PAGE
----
Ukraine Rebels
Pro-Russian rebels march during a rehearsal for the World War II Victory Day parade in Donetsk, Ukraine, May 5, 2015. Reuters

At least 6,400 people have now died in the conflict between Ukrainian government forces and pro-Russian separatist rebels in eastern Ukraine, the United Nations’ human rights division said Monday. The U.N. report also found additional evidence of Russian involvement in the conflict, despite the Kremlin’s repeated denials that it has directly intervened.

More than 600 “women and girls” were among the 6,417 people killed since the conflict began in April 2014, the U.N. report said. Moreover, officials warned that the updated death toll was merely an estimate and that the actual number of people killed in eastern Ukraine “could be considerably higher.” Both Ukrainian government forces and the separatist rebels were suspected of committing atrocities against eastern Ukraine’s populace.

“Serious human rights abuses, intimidation, and harassment of the local population perpetrated by the armed groups continued to be reported. The [monitoring mission] received new allegations of killings, torture and ill-treatment, as well as cases of illegal deprivation of liberty, forced labor, looting, ransom remands and extortion of money on the territories controlled by the armed groups,” the report said.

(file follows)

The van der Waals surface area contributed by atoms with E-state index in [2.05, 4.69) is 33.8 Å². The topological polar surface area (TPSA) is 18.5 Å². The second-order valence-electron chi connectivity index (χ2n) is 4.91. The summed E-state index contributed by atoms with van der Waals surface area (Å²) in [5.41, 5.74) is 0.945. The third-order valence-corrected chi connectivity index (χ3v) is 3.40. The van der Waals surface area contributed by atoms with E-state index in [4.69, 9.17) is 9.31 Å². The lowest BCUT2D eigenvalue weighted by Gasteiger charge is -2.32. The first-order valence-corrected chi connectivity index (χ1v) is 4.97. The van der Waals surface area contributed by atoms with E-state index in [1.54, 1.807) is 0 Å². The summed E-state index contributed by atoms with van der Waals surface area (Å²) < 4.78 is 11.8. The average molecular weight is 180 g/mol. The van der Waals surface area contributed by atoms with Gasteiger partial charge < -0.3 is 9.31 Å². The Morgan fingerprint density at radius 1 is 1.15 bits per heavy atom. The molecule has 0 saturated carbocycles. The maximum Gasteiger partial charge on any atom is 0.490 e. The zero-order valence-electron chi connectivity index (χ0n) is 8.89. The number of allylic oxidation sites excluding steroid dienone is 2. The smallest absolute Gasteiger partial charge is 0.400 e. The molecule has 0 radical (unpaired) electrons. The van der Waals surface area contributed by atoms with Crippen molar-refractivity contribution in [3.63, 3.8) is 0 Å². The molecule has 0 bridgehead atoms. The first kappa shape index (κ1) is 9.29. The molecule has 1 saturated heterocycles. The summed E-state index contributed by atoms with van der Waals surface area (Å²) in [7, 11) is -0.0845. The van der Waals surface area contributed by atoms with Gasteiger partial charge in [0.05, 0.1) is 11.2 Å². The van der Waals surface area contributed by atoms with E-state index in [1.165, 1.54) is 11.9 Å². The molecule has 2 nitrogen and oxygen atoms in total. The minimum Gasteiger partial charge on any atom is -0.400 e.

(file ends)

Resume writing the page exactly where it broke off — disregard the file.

Ukrainian government representatives and separatist rebel leaders agreed to a truce at a peace conference in Minsk, Belarus, last February. The ceasefire agreement called for both sides to remove heavy artillery from the front lines of combat zones. But sporadic artillery fire and gun battles have resulted in regular casualties on both sides in recent months, in violation of the truce.

Despite evidence to the contrary, Moscow has dismissed the European Union and NATO claims that Russia has sent troops and equipment to support rebel activity in eastern Ukraine. Russian President Vladimir Putin has said that any Russian nationals in the area are operating of their own accord as volunteers. The U.N. has not found definitive proof of Russian involvement, but has found some evidence to support the allegations, including reports that Russia supplied “sophisticated heavy weaponry” to the rebels.

“We are speaking about increasing inflow of [unofficial] fighters and increasing evidence that there are also some [Russian] servicemen involved in fighting,” Assistant Secretary-General for Human Rights Ivan Simonovic said Monday at a press conference, according to Reuters.

Ukrainian government forces captured two Russian nationals in eastern Ukraine last month. Officials in Kiev vowed to prosecute them on terrorism charges unless they admit in court to their association with the Russian military. The two men purportedly admitted to the Organization for Security and Co-operation in Europe, a watchdog group, that they were active members of the Russian army. The Kremlin said both men are Russian citizens, but reiterated its claim that no Russian soldiers are active in eastern Ukraine.